6 September 2017
Transcript - #2017170, 2017

Press Conference Q&A, Canberra

Subjects: June Quarter National Accounts; Wages; The Turnbull Government’s comprehensive plan to put downward pressure on electricity prices for households and businesses; Coal-fired power stations.

QUESTION:

So how long do you think it will be until wages turn up – the Reserve Bank Governor last night said he expected them to remain in their current slump for some time, at the same time he said he saw some small signs of them turning up – what do you foresee?

TREASURER:

It was set out in the Budget.

QUESTION:

That’s a very rapid increase over the next two years, when do you expect us to see signs of that? We haven’t seen signs of it since the Budget.

TREASURER:

I expect it to track what our forecasts currently say in the Budget.

QUESTION:

I mean, on a similar point, why do you think wages growth is so low? I note that wage growth fell by 0.3 per cent in the latest quarter which could have to be one of the weakest outside of a recession.

TREASURER:

We’re seeing more people getting into work and that’s a good thing, and that’s the precursor always to seeing wages move. And the precursor to seeing wages move is also an increase in investment and an increase in profitability and we’re seeing all of those measures heading in the right direction and so long as we continue to make decisions and choices that push all of those indicators in that direction, then we can expect to see that flow through to wages.

QUESTION:

You say you expect growth to be better than you forecasted in the Budget…

TREASURER:

Well, it is. I said it is better than what we forecasted in the Budget.

QUESTION:

But further, do you expect it to be better?

TREASURER:

No, I didn’t say that. What I said was what we forecasted in the Budget for this fiscal year represented by these figures in the national accounts today. We predicted 1.75 per cent and it’s come in at 1.9. We predicted 6 per cent growth in nominal GDP, and it came in at 6 per cent. And those forecasts were made in May and that was before we’ve had the last two quarters of data.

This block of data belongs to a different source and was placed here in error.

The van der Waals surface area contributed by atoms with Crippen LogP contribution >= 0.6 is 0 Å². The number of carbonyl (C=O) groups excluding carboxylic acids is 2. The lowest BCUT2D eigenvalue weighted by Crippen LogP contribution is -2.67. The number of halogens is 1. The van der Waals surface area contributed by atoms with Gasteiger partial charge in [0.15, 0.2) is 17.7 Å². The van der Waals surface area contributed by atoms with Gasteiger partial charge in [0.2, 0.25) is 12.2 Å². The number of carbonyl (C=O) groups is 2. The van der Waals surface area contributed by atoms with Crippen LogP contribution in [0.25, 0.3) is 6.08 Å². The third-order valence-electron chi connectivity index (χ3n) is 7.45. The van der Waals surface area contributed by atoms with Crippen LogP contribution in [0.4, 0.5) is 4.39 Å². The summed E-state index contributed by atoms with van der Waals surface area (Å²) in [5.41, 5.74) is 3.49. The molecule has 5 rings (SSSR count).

QUESTION:

Treasurer, you did say just now that based on the figures you’ve seen, you do expect to achieve a better than budgeted outcome in terms of the underlying cash balance for that year. So would this be handy if you were contemplating tax cuts going to the next election?

TREASURER:

This is for the 2016-17 year so that year’s done and what we were projecting or indeed estimating for the final year outcome for 2016-17 that we set out in the 2017-18 Budget, we anticipate that that result will be better.

QUESTION:

So you think nothing in this [inaudible] would change your forecasts in the Budget for this calendar year coming?

TREASURER:

If there are any changes to our forecasts, we’ll be providing those at the mid-year update in the normal way.

QUESTION:

Does it give you encouragement though?

TREASURER:

This is a strong set of growth figures. It’s consistent with what we’ve seen in other large economies – whether it’s in the US, the UK – we’re back in that range and you’ll recall that there was the negative quarter of growth previously for the September quarter and with this type of trend continuing and that quarter dropping off the back, then that obviously has to point to if we can maintain it in positive territory – which there is no reason to suggest that we wouldn’t – that we continue to see these numbers lift.

QUESTION:

Treasurer, very notable how sharp the fall in the savings ratio has been, do you have any views on what’s driving that and what advice you might give to the household sector if they’re feeling squeezed – wages are weak, prices are going up – is that a sustainable position to keep running down that savings ladder?